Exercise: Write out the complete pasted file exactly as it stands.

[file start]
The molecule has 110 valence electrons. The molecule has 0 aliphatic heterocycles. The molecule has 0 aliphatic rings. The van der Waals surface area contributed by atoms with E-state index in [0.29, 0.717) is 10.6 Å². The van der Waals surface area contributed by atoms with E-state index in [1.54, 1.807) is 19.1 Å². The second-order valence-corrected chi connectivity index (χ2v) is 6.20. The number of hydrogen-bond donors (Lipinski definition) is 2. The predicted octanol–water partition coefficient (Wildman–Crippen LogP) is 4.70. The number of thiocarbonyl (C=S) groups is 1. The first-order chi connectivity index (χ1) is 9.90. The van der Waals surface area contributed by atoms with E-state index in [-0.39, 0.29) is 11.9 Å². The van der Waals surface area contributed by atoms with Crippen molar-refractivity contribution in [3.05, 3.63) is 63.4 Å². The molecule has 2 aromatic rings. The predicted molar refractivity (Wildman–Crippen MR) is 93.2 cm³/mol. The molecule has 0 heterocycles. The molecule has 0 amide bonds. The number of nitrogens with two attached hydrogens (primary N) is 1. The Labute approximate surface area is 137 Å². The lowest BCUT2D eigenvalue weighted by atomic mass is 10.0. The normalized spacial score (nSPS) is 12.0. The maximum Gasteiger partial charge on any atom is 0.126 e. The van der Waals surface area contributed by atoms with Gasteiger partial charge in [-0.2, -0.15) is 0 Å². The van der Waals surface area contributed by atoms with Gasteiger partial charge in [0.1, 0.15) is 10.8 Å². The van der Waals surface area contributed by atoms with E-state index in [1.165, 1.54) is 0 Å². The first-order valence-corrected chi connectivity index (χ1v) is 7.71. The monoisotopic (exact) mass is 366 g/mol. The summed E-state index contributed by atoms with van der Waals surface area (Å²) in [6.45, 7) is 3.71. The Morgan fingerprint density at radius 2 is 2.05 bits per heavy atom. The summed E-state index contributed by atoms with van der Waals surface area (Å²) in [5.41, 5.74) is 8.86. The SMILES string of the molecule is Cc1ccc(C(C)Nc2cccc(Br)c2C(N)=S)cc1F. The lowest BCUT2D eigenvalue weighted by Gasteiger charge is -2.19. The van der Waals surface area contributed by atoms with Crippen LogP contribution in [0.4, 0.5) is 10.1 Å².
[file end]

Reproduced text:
The molecule has 110 valence electrons. The molecule has 0 aliphatic heterocycles. The molecule has 0 aliphatic rings. The van der Waals surface area contributed by atoms with E-state index in [0.29, 0.717) is 10.6 Å². The van der Waals surface area contributed by atoms with E-state index in [1.54, 1.807) is 19.1 Å². The second-order valence-corrected chi connectivity index (χ2v) is 6.20. The number of hydrogen-bond donors (Lipinski definition) is 2. The predicted octanol–water partition coefficient (Wildman–Crippen LogP) is 4.70. The number of thiocarbonyl (C=S) groups is 1. The first-order chi connectivity index (χ1) is 9.90. The van der Waals surface area contributed by atoms with E-state index in [-0.39, 0.29) is 11.9 Å². The van der Waals surface area contributed by atoms with Crippen molar-refractivity contribution in [3.05, 3.63) is 63.4 Å². The molecule has 2 aromatic rings. The predicted molar refractivity (Wildman–Crippen MR) is 93.2 cm³/mol. The molecule has 0 heterocycles. The molecule has 0 amide bonds. The number of nitrogens with two attached hydrogens (primary N) is 1. The Labute approximate surface area is 137 Å². The lowest BCUT2D eigenvalue weighted by atomic mass is 10.0. The normalized spacial score (nSPS) is 12.0. The maximum Gasteiger partial charge on any atom is 0.126 e. The van der Waals surface area contributed by atoms with Gasteiger partial charge in [-0.2, -0.15) is 0 Å². The van der Waals surface area contributed by atoms with Gasteiger partial charge in [0.1, 0.15) is 10.8 Å². The van der Waals surface area contributed by atoms with E-state index in [1.165, 1.54) is 0 Å². The first-order valence-corrected chi connectivity index (χ1v) is 7.71. The monoisotopic (exact) mass is 366 g/mol. The summed E-state index contributed by atoms with van der Waals surface area (Å²) in [6.45, 7) is 3.71. The Morgan fingerprint density at radius 2 is 2.05 bits per heavy atom. The summed E-state index contributed by atoms with van der Waals surface area (Å²) in [5.41, 5.74) is 8.86. The SMILES string of the molecule is Cc1ccc(C(C)Nc2cccc(Br)c2C(N)=S)cc1F. The lowest BCUT2D eigenvalue weighted by Gasteiger charge is -2.19. The van der Waals surface area contributed by atoms with Crippen LogP contribution in [0.4, 0.5) is 10.1 Å².